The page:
’15 Yrs Down The Road &Nothing Has Been Done! Legislators Task Gov’t To Support Extensive Research On Nodding Syndrome

’15 Yrs Down The Road &Nothing Has Been Done! Legislators Task Gov’t To Support Extensive Research On Nodding Syndrome

By Spy Uganda

Kampala: The House Committee on Health has appealed to government to continue funding scientific research studies on nodding syndrome in order to ascertain its causes.

The Chairperson of the Committee, Hon. Charles Ayume, said that the first case of nodding syndrome was reported more than 15 years ago, but available literature does not point towards its definitive causative agent.

“The Ministry of Health should continue scientific research to establish the exact cause of nodding syndrome and consequently preventive and curative measures. This should include resource allocation for research and treatment,” said Hon. Ayume.

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He said this while presenting a report of the Committee on a field visit to Acholi sub-region to assess the prevalence of nodding syndrome.

The report tabled before the House on Wednesday, 14 February 2024, covers the districts of Gulu, Pader, Omoro, Lamwo and Kitgum, which are the most affected by the syndrome.

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The Committee observed that nodding syndrome patients require a well-balanced diet and nutritious food that is given timely, which it estimated at Shs32.4 million monthly for about 30 persons.

Ayume noted that families of the patients cannot afford to feed the victims as estimated, adding that with poor nutrition, their condition would worsen to the extent of severe neurological deficits.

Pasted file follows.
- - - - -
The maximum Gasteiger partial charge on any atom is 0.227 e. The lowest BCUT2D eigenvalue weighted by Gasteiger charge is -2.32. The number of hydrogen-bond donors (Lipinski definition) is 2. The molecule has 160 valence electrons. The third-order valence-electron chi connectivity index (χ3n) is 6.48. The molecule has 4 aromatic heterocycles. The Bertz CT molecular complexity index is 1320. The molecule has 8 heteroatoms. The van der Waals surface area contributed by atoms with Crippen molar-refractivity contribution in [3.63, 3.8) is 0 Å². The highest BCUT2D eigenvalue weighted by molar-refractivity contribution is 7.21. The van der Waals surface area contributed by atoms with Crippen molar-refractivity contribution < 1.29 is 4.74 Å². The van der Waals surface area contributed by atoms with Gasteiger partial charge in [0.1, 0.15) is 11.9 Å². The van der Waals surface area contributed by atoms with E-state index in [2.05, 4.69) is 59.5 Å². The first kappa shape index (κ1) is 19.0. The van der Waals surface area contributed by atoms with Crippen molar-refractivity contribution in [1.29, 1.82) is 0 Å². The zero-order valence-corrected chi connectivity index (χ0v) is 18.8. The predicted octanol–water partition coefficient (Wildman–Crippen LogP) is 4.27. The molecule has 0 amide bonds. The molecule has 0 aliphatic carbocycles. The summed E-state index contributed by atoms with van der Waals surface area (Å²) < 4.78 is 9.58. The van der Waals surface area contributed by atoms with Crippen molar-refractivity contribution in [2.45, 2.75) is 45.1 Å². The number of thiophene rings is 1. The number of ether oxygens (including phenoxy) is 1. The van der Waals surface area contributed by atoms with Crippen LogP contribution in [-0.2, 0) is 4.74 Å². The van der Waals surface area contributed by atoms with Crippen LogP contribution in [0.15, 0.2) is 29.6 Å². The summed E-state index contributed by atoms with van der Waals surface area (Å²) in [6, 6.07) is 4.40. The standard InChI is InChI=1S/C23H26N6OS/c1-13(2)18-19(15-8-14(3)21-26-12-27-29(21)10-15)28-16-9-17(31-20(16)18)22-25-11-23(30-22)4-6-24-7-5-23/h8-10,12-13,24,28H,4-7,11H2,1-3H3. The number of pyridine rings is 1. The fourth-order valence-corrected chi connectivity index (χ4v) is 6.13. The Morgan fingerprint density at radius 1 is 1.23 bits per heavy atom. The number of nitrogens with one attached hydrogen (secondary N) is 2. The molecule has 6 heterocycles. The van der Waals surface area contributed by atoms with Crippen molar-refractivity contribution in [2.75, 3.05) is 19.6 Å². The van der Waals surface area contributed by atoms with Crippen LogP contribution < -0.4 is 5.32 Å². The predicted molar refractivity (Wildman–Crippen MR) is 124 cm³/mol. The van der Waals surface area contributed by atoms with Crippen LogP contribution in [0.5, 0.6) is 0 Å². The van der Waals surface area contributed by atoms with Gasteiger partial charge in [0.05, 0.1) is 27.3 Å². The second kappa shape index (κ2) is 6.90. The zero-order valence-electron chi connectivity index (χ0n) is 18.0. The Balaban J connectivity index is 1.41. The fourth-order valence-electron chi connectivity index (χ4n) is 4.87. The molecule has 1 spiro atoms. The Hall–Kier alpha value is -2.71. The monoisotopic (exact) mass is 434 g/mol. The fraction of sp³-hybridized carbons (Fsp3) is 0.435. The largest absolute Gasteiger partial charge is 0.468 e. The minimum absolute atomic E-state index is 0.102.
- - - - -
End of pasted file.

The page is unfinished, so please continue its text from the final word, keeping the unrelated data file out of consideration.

He proposed financial support to affected families by the Ministry of Gender, Labour and Social Development, drawing from the example of the monetary support to the elderly under the Social Assistance Grants for Empowerment (SAGE) programme.

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“This can be costed annually based on the number of nodding syndrome patients per district and money disbursed to the respective local governments. The exact number of patients and homes affected should be established,” Ayume said.

The Committee also made a proposal for continuous training of Village Health Teams (VHTs) to enable them act as a first point of care, and also deliver drugs to patients deemed to be clinically stable.

Noting that rehabilitation centres in Omoro and Kitgum districts were closed due to lack of counterpart funding from government and depletion of support from donors, the Committee recommended that rehabilitation services should be integrated in surrounding health facilities.

The Committee also lauded efforts by Prof. Richard Idro and Dr. Sylvester Onzivua in conducting research on the nodding syndrome.

“This has provided a lot of valuable information but also earned them international awards in the area of science,” Ayume added.

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